Reluctantly the butler swung open the door and admitted the visitor. Will Law stood face to face with Mary Connynge, just from her boudoir, and with time for but half care as to the details of her toilet; yet none the less Mary Connynge, Eve-like, bewitching, endowed with all the ancient wiles of womankind. Will Law gazed, since this was his fate. Unconsciously the sorcery of the sight enfolded the youth as he stood there uncertainly. He saw the round throat, the heavy masses of the dark hair, the full round form. He noted, though he could not define; felt, though he could not classify. He was young. Utterly helpless might have been even an older man in the hands of Mary Connynge at a time like this, Mary Connynge deliberately seeking to ensnare.
“Pardon this robe, but half concealing,” said her drooping eye and her half uplifted hands which caught the defining folds yet closer to her bosom. “’Tis in your chivalry I trust. I would not so with others.” This to the beholder meant that he was the one man on earth to whom so much could be conceded.
Therefore, following to his own undoing, as though led by some actual command, while but bidden gently by the softest voice in all the kingdom, the young man entered the great drawing-room and waited as the butler lessened the shadows by the aid of candles. He saw the smallest foot in London just peep in and out, suddenly withdrawn as Mary Connynge sat her down.
She held the message now in her hand. In her soul sat burning impatience, in her heart contempt for the callow youth before her. Yet to that youth her attitude seemed to speak naught but deference for himself and doubt for this unusual situation.
“Sir, I am in some hesitation,” said Mary Connynge. “There is indeed none in the house except the servants. You say your message is of importance—”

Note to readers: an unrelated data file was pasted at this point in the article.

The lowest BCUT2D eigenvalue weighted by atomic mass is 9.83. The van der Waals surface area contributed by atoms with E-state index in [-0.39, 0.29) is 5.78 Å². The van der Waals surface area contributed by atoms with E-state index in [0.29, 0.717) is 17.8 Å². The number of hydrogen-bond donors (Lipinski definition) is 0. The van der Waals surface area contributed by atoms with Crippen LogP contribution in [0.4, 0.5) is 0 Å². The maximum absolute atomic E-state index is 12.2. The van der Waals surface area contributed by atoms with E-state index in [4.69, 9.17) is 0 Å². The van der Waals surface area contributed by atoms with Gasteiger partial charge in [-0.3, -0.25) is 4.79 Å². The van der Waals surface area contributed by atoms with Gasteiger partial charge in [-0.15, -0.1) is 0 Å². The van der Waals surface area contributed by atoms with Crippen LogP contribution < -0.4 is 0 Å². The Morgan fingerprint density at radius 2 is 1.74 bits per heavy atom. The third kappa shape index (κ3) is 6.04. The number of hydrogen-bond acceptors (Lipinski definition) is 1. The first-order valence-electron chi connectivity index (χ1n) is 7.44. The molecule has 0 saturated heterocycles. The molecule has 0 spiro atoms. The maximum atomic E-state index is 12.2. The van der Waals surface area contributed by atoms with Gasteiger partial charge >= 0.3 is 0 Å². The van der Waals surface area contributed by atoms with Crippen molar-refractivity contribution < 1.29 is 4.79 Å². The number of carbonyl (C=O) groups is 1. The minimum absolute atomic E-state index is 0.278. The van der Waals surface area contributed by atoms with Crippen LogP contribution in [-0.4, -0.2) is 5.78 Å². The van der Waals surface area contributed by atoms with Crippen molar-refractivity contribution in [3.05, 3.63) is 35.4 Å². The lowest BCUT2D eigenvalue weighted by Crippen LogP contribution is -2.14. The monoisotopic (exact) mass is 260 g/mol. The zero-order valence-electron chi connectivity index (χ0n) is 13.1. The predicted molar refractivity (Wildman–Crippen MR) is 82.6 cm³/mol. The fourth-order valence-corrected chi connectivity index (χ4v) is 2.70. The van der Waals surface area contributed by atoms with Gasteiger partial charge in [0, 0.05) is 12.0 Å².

“It has indeed importance,” responded Will. “It comes from my brother.”
“Your brother, Mr. Law?”
“From my brother, John Law. He is in trouble. I make no doubt the message will set all plain.”
“’Tis most grievous that Lady Catharine return not till to-morrow.”
Mary Connynge shifted herself upon her seat, caught once more with swift modesty at the robe which fell from her throat. She raised her eyes and turned them full upon the visitor. Never had the spell of curve and color, never had the language of sex addressed this youth as it did now. Intoxicating enough was this vague, mysterious speech even at this inappropriate time. The girl knew that the mesh had fallen well. She but caught again at her robe, and cast down again her eyes, and voiced again her assumed anxiety. “I scarce know what to do,” she murmured.
“My brother did not explain—” said Will.
“In that case,” said Mary Connynge, her voice cool, though her soul was hot with impatience, “it might perhaps be well if I took the liberty of reading the message in Lady Catharine’s absence. You say your brother is in trouble?”